Beth Littleford takes the mic -- With her ''Interview Special'' the ''Daily Show'' correspondent has B-list stars shaking in their boots

By Dan Snierson
Updated March 19, 1999 at 05:00 AM EST

While Barbara Walters spends Oscar night fawning mercilessly over Celine Dion, Susan Sarandon, and Elizabeth Taylor, Beth Littleford — The Daily Show‘s soothingly sarcastic correspondent — will be asking the questions inquiring minds really want to know.

To Minnesota governor Jesse ”The Body” Ventura: ”Professional wrestling — let’s be honest. Is it intentionally homoerotic?”

To Boy George: ”We all look back on the ’80s and laugh at what we were wearing…. Do you cry?”

Bolt the door and hide the publicists as Comedy Central’s 2nd Annual Beth Littleford Interview Special takes deadpan aim at Walters’ soft-focus shtick. ”Celebrities get sick of taking themselves so seriously and churning out the same sound bites over and over,” says Littleford, 30, who will also subject Jerry Springer, David Cassidy, and Dionne Warwick to her no-questions-barred abuse. ”So here’s a chance for them to let loose, and I say, ‘Goddamn it, get on the party train!”’

Train ride…or train wreck? Littleford’s jugular lunges often yield deliciously uneasy moments: This year’s special boasts freaky admissions from George (let’s just say he wouldn’t be against inappropriately relating to President Clinton) and Ventura (he’s staunchly anti-underwear), though the can’t-miss segment is a painful chat with unironic Vegas staple Cassidy (who, chafing at pesky Partridge Family-themed queries like ”Did it really come together when Mom sang along?” threatened to walk). ”Of course we’re going to have fun with that!” scoffs Littleford, who makes few apologies for her B-celeb nettling. ”It’s The Partridge Family, for God sakes!”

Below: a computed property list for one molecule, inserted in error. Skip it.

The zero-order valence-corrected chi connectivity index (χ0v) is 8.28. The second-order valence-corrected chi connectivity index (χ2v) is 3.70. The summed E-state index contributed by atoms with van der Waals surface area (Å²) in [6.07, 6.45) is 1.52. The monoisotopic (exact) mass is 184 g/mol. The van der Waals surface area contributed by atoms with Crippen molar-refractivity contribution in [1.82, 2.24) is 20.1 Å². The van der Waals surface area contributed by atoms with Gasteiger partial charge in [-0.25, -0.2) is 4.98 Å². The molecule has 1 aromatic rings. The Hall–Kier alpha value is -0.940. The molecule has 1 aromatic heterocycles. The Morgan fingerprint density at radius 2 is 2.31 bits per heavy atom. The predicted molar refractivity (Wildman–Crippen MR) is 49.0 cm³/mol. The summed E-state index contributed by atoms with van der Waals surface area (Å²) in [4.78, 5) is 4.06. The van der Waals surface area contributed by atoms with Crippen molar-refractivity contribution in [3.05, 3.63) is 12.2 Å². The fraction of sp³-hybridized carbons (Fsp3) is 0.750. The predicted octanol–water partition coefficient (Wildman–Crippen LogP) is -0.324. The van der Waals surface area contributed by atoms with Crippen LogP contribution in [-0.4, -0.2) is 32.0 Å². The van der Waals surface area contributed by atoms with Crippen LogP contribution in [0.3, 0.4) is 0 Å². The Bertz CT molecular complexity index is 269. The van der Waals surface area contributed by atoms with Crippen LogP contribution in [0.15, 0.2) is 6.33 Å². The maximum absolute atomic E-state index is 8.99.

Still, it takes a gal with major chutzpah to ask ex-Klansman David Duke, ”What’s the best way to get stains out of a white sheet?” (Awkward silence, anyone?) ”Beth has an inventive, pioneering spirit,” sums up Daily Show host Jon Stewart, ”and the ability to recognize salient ridiculousness and exploit it for her own personal gain.” Says the improv-circuit-groomed Littleford: ”I just go in the zone, where I’m free of censoring and trepidation…. Actually, I’m less incredulous about what I’m asking than the fact that they answer these questions.”

Her gutsiness hasn’t gone unrewarded: She’s been guest-starring on ABC’s Spin City as Stuart’s weirdo girlfriend and this fall she hits the big screen as a bitchy reporter in the dramedy Mystery, Alaska. But for now, she’s just focusing on the Oscar-night showdown with you know who. ”I want Babs to know I’m breathing down her neck,” snickers Littleford. ”And, baby, I have no shame.”